Intruder Who Bludgeoned Pelosi’s Husband Gets 30-Year Sentence

Intruder Who Bludgeoned Pelosi’s Husband Gets 30-Year Sentence

The man who broke into the San Francisco home of Nancy Pelosi two years ago and bludgeoned her husband with a hammer was sentenced on Friday to 30 years in federal prison, with credit for time already served.

Ms. Pelosi was the speaker of the House and second in line to the presidency at the time of the attack, which raised fears of politically motivated violence in the run-up to the 2022 midterm elections.

The assailant, David DePape, was convicted in November 2023 on federal charges. He admitted on the witness stand during the trial that he had carried out the attack, as he had done before in interviews with the police and media outlets. But he said that he never intended to hurt Ms. Pelosi’s husband, Paul Pelosi.

Mr. DePape said his intrusion into the couple’s home in the affluent Pacific Heights neighborhood was part of a plot to kidnap Ms. Pelosi and interrogate her about a supposed corrupt conspiracy led by Ms. Pelosi and other prominent liberal figures.

He was convicted of two federal crimes: attempted kidnapping of a federal officer and assault on an immediate family member of a federal official.

Prosecutors had asked the court to impose a 40-year prison sentence, the maximum allowed by law. The federal public defenders representing Mr. DePape had asked for a sentence of 14 years.

Mr. DePape also faces separate state charges stemming from the attack, including attempted murder, assault with a deadly weapon and elder abuse. Jury selection for his state trial is scheduled to begin on May 22.

Mr. DePape reflects the underbelly of American politics: a man driven by online conspiracy theories who seemed to embrace the rhetoric of many right-wing figures, who have used dehumanizing language for years to describe Ms. Pelosi and call her an enemy of the United States.

His lawyers mounted a narrow defense in the federal trial, arguing that Mr. DePape had targeted Ms. Pelosi not because she was a United States government official — a required element of the federal charges — but because he saw her as part of an elite Democratic cabal that was bent on destroying American freedom. Mr. DePape had a list of other targets who were not federal officials, including Hunter Biden, the president’s son; the actor Tom Hanks; George Soros, the billionaire philanthropist; and Gov. Gavin Newsom of California.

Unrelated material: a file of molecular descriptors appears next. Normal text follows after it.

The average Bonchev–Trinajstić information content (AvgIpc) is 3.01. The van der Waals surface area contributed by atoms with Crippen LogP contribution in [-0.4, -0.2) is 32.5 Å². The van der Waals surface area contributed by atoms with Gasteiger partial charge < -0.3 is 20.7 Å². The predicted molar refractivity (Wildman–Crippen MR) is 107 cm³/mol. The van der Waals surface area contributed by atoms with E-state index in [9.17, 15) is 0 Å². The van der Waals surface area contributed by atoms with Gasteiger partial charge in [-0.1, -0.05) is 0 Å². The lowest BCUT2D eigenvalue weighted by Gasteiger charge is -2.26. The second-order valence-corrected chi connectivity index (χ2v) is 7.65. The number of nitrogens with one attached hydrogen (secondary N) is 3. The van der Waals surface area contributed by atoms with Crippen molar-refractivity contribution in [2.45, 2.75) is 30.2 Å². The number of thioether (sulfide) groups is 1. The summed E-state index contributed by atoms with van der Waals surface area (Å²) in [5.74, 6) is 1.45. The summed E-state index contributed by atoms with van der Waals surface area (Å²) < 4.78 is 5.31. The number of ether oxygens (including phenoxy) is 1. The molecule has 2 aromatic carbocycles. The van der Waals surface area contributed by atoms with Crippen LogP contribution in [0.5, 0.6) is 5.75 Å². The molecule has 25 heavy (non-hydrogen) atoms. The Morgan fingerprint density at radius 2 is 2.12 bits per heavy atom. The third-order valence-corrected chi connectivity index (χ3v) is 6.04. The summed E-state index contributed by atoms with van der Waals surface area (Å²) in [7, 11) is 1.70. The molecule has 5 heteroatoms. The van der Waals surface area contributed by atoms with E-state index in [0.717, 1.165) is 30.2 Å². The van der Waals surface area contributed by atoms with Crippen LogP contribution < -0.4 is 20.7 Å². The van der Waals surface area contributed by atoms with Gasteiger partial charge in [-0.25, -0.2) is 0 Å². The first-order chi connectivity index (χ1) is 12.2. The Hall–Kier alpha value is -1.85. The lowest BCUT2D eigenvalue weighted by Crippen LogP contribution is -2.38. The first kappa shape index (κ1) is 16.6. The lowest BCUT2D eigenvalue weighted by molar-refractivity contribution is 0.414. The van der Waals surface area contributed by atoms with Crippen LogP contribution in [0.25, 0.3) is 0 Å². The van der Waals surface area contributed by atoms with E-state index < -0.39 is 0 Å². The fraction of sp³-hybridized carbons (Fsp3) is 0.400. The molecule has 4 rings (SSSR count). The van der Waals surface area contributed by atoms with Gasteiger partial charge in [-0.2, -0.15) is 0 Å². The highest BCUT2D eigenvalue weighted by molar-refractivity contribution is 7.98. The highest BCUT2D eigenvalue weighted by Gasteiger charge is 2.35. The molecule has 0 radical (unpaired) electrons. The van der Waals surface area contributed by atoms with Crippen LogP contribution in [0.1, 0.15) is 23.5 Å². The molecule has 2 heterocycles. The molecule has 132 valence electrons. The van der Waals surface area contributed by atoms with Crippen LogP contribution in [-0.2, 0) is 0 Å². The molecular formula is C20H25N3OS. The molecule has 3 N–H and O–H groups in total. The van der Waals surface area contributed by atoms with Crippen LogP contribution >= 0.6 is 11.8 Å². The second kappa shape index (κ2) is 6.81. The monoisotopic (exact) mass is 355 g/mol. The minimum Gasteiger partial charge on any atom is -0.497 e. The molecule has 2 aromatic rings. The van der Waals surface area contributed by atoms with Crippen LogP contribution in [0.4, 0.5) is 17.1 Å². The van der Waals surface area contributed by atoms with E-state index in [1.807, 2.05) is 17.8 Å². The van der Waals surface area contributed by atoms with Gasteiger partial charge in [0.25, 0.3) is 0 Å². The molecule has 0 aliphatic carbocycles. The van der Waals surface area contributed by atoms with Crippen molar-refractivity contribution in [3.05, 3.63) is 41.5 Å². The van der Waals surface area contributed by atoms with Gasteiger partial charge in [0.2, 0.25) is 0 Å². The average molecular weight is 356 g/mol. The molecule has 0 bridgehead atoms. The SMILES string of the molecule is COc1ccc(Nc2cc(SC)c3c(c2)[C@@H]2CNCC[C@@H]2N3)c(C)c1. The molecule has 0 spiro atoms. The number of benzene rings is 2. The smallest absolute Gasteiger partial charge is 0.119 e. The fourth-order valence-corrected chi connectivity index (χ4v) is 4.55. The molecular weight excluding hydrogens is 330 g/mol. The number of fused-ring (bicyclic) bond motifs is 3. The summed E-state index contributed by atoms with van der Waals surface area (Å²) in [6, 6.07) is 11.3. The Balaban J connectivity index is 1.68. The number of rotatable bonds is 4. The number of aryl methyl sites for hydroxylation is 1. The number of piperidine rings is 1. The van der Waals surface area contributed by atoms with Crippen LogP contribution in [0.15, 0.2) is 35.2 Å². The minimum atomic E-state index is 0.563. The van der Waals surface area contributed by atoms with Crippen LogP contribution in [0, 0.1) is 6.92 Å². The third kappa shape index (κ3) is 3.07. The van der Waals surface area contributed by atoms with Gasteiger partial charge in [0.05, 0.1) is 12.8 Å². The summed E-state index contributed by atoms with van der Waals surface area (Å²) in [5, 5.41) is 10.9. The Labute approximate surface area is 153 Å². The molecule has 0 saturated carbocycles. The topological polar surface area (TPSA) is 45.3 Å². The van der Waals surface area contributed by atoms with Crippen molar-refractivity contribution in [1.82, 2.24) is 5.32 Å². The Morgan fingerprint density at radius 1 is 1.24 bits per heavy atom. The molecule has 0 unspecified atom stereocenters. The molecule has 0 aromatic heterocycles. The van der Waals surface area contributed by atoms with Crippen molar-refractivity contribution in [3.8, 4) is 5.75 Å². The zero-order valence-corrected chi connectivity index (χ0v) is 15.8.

A Canadian citizen who moved to San Francisco in his 20s, Mr. DePape was a solitary figure who worked odd jobs and lived for a time under a tree in a park in Berkeley, Calif. At times he seemed immersed in the liberal counterculture scene of the Bay Area, experimenting with psychedelics and protesting against the war in Iraq.

His partner during that time was a locally known activist named Oxane Taub, with whom Mr. DePape had two children. Ms. Taub, known as Gypsy, served time in prison for the attempted abduction of a 14-year-old boy, among other crimes.

After their relationship dissolved, he became estranged from his children and fell deeper into isolation, immersing himself in conspiracy theories like Pizzagate and QAnon and becoming a supporter of Donald J. Trump.

Mr. DePape’s lawyers told the court that he had taken responsibility for his actions and that he had been manipulated both by Ms. Taub, who was often in the courtroom during the trial, and by the online world of conspiracy theories.

“His entire adult life was indelibly shaped and distorted by an abusive long-term relationship who exploited his innate vulnerabilities and immersed him in a world of extreme beliefs where reality is not reality,” the lawyers wrote in their memorandum requesting a lenient sentence. “He was further radicalized through his obsessive consumption of media amplifying extreme beliefs.”

Ms. Taub, who attended the sentencing on Friday, said she had sometimes been abusive to partners in the past, but never to Mr. DePape.

“It’s interesting how they use that word ‘radicalize’ as an insult,” said Ms. Taub, who described herself as a “professional conspiracy theorist.”

Prosecutors, by contrast, urged the judge to impose a “terrorism enhancement” to his sentence, saying his “actions were an attack themselves on democracy and our institutions.” “The defendant intended to make a statement,” they wrote. “He came prepared with the tools he needed to broadcast his hostage-taking to the world.”

Mr. DePape was 42 when he broke into the Pelosis’ house in the early hours of Oct. 28, 2022. Ms. Pelosi was in Washington at the time, but her husband, then 82, was asleep in their bedroom.

Mr. DePape told the police that he was on a mission to capture Ms. Pelosi, interrogate her and “break her kneecaps” if she lied to him. He said he planned to wear a unicorn costume while questioning Ms. Pelosi, and to broadcast video of the interrogation online.

Bursting into the couple’s bedroom, he said repeatedly, “Where’s Nancy?”

At the trial, Mr. Pelosi explained how he was able to surreptitiously call 911 from his bathroom. When the police arrived, Mr. Pelosi opened the door for them while he and Mr. DePape each had a hand on a large hammer that Mr. DePape had brought with him.

At that moment, Mr. DePape wrested the weapon free and struck Mr. Pelosi repeatedly in the head, knocking him to the floor in a pool of his own blood. Mr. Pelosi suffered two skull fractures and underwent surgery, spending six days in the hospital.

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